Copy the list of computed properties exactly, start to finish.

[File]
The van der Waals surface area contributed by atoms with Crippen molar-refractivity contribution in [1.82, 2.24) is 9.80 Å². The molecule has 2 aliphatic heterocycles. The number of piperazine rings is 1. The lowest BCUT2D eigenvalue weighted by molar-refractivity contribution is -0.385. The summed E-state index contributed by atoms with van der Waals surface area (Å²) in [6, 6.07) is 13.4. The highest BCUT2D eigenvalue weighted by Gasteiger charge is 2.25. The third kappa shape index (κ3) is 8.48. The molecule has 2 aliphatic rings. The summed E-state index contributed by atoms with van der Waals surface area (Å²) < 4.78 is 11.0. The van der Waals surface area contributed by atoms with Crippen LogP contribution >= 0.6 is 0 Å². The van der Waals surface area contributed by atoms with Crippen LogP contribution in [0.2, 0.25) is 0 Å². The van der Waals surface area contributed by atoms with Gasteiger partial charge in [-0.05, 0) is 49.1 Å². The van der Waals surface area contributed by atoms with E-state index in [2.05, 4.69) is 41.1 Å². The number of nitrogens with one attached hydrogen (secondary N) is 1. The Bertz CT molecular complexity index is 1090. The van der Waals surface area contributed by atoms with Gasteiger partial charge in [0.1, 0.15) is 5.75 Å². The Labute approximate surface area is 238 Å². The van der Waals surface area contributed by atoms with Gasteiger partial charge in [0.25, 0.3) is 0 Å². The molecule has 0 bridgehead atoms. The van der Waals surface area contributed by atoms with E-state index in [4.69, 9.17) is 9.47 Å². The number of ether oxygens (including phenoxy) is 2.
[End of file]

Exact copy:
The van der Waals surface area contributed by atoms with Crippen molar-refractivity contribution in [1.82, 2.24) is 9.80 Å². The molecule has 2 aliphatic heterocycles. The number of piperazine rings is 1. The lowest BCUT2D eigenvalue weighted by molar-refractivity contribution is -0.385. The summed E-state index contributed by atoms with van der Waals surface area (Å²) in [6, 6.07) is 13.4. The highest BCUT2D eigenvalue weighted by Gasteiger charge is 2.25. The third kappa shape index (κ3) is 8.48. The molecule has 2 aliphatic rings. The summed E-state index contributed by atoms with van der Waals surface area (Å²) < 4.78 is 11.0. The van der Waals surface area contributed by atoms with Crippen LogP contribution >= 0.6 is 0 Å². The van der Waals surface area contributed by atoms with Crippen LogP contribution in [0.2, 0.25) is 0 Å². The van der Waals surface area contributed by atoms with Gasteiger partial charge in [-0.05, 0) is 49.1 Å². The van der Waals surface area contributed by atoms with E-state index in [2.05, 4.69) is 41.1 Å². The number of nitrogens with one attached hydrogen (secondary N) is 1. The Bertz CT molecular complexity index is 1090. The van der Waals surface area contributed by atoms with Gasteiger partial charge in [0.1, 0.15) is 5.75 Å². The Labute approximate surface area is 238 Å². The van der Waals surface area contributed by atoms with Gasteiger partial charge in [0.25, 0.3) is 0 Å². The molecule has 0 bridgehead atoms. The van der Waals surface area contributed by atoms with E-state index in [4.69, 9.17) is 9.47 Å². The number of ether oxygens (including phenoxy) is 2.